Dementia from the INSIDE looking OUT

I can still remember hearing those words from my psychiatrist “You have early on-set dementia and it looks like Alzheimer’s” I felt my blood run cold, did he just say I have Alzheimer’s? That can’t be I’m only 58, you have to be old to get Alzheimer’s don’t you? I then thought oh my God my life’s over, I’m going to be put in a home and have to sit in one of those chairs just staring into space without being able to speak or understand anything, a place where your family only came and visited you on birthdays and holidays. After my diagnoses I use to hear my wife Joyce talking to her friends and family about me, but it was always in the past tense as if I’d already passed away. I use to think I can understand what their talking about they must have diagnosed me wrong, yea that’s it they’ve got it wrong, everything will be alright. The important thing for me regarding dementia is to educate the public that having dementia does not mean we lose our intelligence, that it is not all about memory loss.

Dementia is much more that. Yes memory loss is a big factor, but so is our cognitive abilities, how many people know about this? Not many I bet,indeed it has surprised even some of the medical profession. How many people realise that a diagnosis of dementia affects everyone connected to that Person.We as People living with dementia should be helping educate the public, carers and our peers who are newly diagnosed with it. 

‘We don’t want pity we want support’ If that support is given then once again we will be able to contribute and not be seen as a burden on society. There is a rich untapped pool of what it’s like to live with dementia out there so let’s Use it or Lose it. The most important thing for me is making sure the Family Carer is not forgotten and ensuring they have a good understanding of dementia. It must be one of the most stressful, thankless jobs there is being a family caregiver, everyone tells you you’re doing a great job but offer no help. If Carers have to learn that You must not take things to Heart, but you must be prepared to change your life, but at the same time Carers lives should not grind to a halt, carers have to try and live as well, yes it will be Hard. My wife Joyce always says “I have two men in my Life, The Husband I grieve for and know I will Never get Back and The Tommy who has Dementia and is working to help others, But they are not the same” Empathy for what we are experiencing will help your relationship. Do not expect the Person living with dementia to meet you halfway to your world; you have to enter Our world.

Its very important that a Person living with dementia is treated with respect and as a unique valuable human being, despite our illness. When a person living with dementia finds that their mental abilities are declining, we feel vulnerable and need reassurance to retain our sense of identity and feelings of self-worth. We need to feel respected and valued for who we are now, as well as for who we were in the past. Make time to listen to the Person living with dementia and have regular chats make sure you enjoy being with the person. I’ve heard people say to me my Mum/Dad does not speak to me so why should I bother to speak to them. I say to them your mum/dad may have lost the ability to verbally communicate with you, but they still understand you, besides not all communication needs to be verbal. A smile and a hug speak a thousand words. I then say that people will take the time to talk to plants and animals but will not take the time to speak to a Person living with dementia. No one can take care of somebody who has Alzheimer’s by themselves. If you do, the disease will probably take you down as well. You can help the Person living with dementia through music, as it actually engages all of the brain and everything up there in all the different regions are firing all at the same time and it seems to help the brain globally. Dementia has replaced cancer as the disease that people fear most.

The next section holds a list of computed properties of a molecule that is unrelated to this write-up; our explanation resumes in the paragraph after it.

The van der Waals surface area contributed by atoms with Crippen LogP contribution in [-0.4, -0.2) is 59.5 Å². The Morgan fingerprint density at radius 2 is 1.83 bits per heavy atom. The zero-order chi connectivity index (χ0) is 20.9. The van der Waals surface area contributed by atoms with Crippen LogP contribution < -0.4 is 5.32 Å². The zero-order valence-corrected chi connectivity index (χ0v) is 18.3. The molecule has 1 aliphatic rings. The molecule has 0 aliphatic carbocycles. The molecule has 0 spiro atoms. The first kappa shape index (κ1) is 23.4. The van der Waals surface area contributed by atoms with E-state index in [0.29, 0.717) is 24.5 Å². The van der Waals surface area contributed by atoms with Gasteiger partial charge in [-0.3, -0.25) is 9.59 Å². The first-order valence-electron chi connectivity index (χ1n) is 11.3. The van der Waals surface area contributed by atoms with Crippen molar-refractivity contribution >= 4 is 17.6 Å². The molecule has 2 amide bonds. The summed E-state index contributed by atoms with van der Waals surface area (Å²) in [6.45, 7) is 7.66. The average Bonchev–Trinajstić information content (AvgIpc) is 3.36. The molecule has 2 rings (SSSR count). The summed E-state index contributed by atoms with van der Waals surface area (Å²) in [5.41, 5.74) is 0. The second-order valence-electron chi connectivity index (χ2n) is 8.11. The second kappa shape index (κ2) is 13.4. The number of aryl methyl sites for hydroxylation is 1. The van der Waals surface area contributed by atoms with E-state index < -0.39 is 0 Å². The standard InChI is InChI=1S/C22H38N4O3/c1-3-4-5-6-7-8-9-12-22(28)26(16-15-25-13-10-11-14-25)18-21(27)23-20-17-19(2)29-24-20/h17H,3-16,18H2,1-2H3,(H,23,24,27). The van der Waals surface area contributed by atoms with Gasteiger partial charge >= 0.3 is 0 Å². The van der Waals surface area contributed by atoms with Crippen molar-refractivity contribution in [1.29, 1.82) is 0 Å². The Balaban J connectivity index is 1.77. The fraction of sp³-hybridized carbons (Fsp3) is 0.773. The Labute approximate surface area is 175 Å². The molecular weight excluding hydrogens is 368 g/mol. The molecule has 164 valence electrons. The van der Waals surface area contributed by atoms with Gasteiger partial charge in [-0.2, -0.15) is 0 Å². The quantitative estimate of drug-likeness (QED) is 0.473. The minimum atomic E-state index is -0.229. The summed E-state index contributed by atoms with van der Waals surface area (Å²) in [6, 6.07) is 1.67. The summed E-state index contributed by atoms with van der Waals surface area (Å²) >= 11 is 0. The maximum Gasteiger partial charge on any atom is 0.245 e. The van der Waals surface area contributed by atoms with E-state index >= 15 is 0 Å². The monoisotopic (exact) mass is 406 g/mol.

This fear is fuelled by stigma and the perception that it ‘won’t happen to me’. Everybody knows someone with dementia, dementia will touch all our lives directly or indirectly Eventually. Dementia will not go away if you ignore it, the only way to take the fear out of it is to try and understand it. If society ensured that people were educated about dementia than a lot of my peers would be able to engage with the community safely. Remembering that one size does not fit all when it comes to dementia care is fundamental. We don’t want people to have have sympathy with us, we want people to have empathy with us. Empathy is very different from sympathy. Empathy is a choice it fuels connection, Sympathy drives disconnection.

The lack of knowledge around dementia leads to stigma, as it causes people to rely on harmful assumptions instead of fact. Alzheimer’s is not contagious you cannot catch it but your genes can increase your risk. Alzheimer’s is the only disease of the top 10 that there’s no way of preventing, cure or slowing it’s progression. The most important thing to do is plan ahead, my wife realised that I was having trouble with stairs so we down sized to a bungalow. As the population start to live longer in a few years the word elderly will not apply the same as it does today.

Good communication skills will enhance your ability to handle difficult behaviour that you may encounter as you care for a Person living with dementia. No one is born with the skills to communicate with a Person living with dementia, but can be learnt.